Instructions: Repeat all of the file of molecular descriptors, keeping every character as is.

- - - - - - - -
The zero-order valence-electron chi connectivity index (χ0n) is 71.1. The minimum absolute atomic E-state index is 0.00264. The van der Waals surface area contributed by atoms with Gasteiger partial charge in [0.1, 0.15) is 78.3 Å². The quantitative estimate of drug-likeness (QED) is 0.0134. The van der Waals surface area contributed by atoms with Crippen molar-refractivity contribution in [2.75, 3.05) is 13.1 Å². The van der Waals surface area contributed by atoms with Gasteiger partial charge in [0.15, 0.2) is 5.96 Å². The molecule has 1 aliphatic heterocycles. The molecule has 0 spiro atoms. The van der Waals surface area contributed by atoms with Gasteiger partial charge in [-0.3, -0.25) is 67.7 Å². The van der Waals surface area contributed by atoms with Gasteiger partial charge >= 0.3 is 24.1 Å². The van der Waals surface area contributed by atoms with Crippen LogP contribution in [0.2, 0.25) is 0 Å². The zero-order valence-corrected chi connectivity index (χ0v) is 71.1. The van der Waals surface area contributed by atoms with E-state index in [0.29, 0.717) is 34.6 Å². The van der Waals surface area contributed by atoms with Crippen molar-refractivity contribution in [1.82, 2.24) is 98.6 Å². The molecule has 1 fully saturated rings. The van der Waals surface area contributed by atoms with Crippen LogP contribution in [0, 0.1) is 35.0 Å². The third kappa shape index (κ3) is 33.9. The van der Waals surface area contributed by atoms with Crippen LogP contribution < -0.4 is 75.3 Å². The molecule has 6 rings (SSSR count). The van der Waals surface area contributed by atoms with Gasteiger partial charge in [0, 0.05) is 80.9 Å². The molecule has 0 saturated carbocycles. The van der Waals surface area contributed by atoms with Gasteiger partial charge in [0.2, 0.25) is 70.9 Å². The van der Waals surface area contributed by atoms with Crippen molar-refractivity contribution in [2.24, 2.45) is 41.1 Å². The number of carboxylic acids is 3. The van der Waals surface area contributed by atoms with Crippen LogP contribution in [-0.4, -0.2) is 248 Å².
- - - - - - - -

The zero-order valence-electron chi connectivity index (χ0n) is 71.1. The minimum absolute atomic E-state index is 0.00264. The van der Waals surface area contributed by atoms with Gasteiger partial charge in [0.1, 0.15) is 78.3 Å². The quantitative estimate of drug-likeness (QED) is 0.0134. The van der Waals surface area contributed by atoms with Crippen molar-refractivity contribution in [2.75, 3.05) is 13.1 Å². The van der Waals surface area contributed by atoms with Gasteiger partial charge in [0.15, 0.2) is 5.96 Å². The molecule has 1 aliphatic heterocycles. The molecule has 0 spiro atoms. The van der Waals surface area contributed by atoms with Gasteiger partial charge in [-0.3, -0.25) is 67.7 Å². The van der Waals surface area contributed by atoms with Gasteiger partial charge >= 0.3 is 24.1 Å². The van der Waals surface area contributed by atoms with Crippen LogP contribution in [0.2, 0.25) is 0 Å². The zero-order valence-corrected chi connectivity index (χ0v) is 71.1. The van der Waals surface area contributed by atoms with E-state index in [0.29, 0.717) is 34.6 Å². The van der Waals surface area contributed by atoms with Crippen molar-refractivity contribution in [1.82, 2.24) is 98.6 Å². The molecule has 1 fully saturated rings. The van der Waals surface area contributed by atoms with Crippen LogP contribution in [0, 0.1) is 35.0 Å². The third kappa shape index (κ3) is 33.9. The van der Waals surface area contributed by atoms with Crippen LogP contribution < -0.4 is 75.3 Å². The molecule has 6 rings (SSSR count). The van der Waals surface area contributed by atoms with Gasteiger partial charge in [0, 0.05) is 80.9 Å². The molecule has 0 saturated carbocycles. The van der Waals surface area contributed by atoms with Gasteiger partial charge in [0.2, 0.25) is 70.9 Å². The van der Waals surface area contributed by atoms with Crippen molar-refractivity contribution in [2.24, 2.45) is 41.1 Å². The number of carboxylic acids is 3. The van der Waals surface area contributed by atoms with Crippen LogP contribution in [-0.4, -0.2) is 248 Å².